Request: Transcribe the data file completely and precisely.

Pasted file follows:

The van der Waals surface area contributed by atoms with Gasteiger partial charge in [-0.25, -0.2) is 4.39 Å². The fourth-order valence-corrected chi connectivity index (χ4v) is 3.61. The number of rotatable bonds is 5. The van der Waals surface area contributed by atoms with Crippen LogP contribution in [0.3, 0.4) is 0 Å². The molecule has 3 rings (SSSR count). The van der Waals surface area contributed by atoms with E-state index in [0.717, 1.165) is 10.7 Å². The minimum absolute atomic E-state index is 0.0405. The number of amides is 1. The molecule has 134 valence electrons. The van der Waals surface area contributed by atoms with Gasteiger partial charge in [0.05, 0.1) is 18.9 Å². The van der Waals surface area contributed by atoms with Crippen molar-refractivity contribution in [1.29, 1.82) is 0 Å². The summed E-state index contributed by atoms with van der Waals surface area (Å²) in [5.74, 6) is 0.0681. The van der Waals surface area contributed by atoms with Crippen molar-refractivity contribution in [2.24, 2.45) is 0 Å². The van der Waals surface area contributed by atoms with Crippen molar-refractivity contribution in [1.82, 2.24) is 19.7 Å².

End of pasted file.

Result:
The van der Waals surface area contributed by atoms with Gasteiger partial charge in [-0.25, -0.2) is 4.39 Å². The fourth-order valence-corrected chi connectivity index (χ4v) is 3.61. The number of rotatable bonds is 5. The van der Waals surface area contributed by atoms with Crippen LogP contribution in [0.3, 0.4) is 0 Å². The molecule has 3 rings (SSSR count). The van der Waals surface area contributed by atoms with E-state index in [0.717, 1.165) is 10.7 Å². The minimum absolute atomic E-state index is 0.0405. The number of amides is 1. The molecule has 134 valence electrons. The van der Waals surface area contributed by atoms with Gasteiger partial charge in [0.05, 0.1) is 18.9 Å². The van der Waals surface area contributed by atoms with Crippen molar-refractivity contribution in [1.29, 1.82) is 0 Å². The summed E-state index contributed by atoms with van der Waals surface area (Å²) in [5.74, 6) is 0.0681. The van der Waals surface area contributed by atoms with Crippen molar-refractivity contribution in [2.24, 2.45) is 0 Å². The van der Waals surface area contributed by atoms with Crippen molar-refractivity contribution in [1.82, 2.24) is 19.7 Å².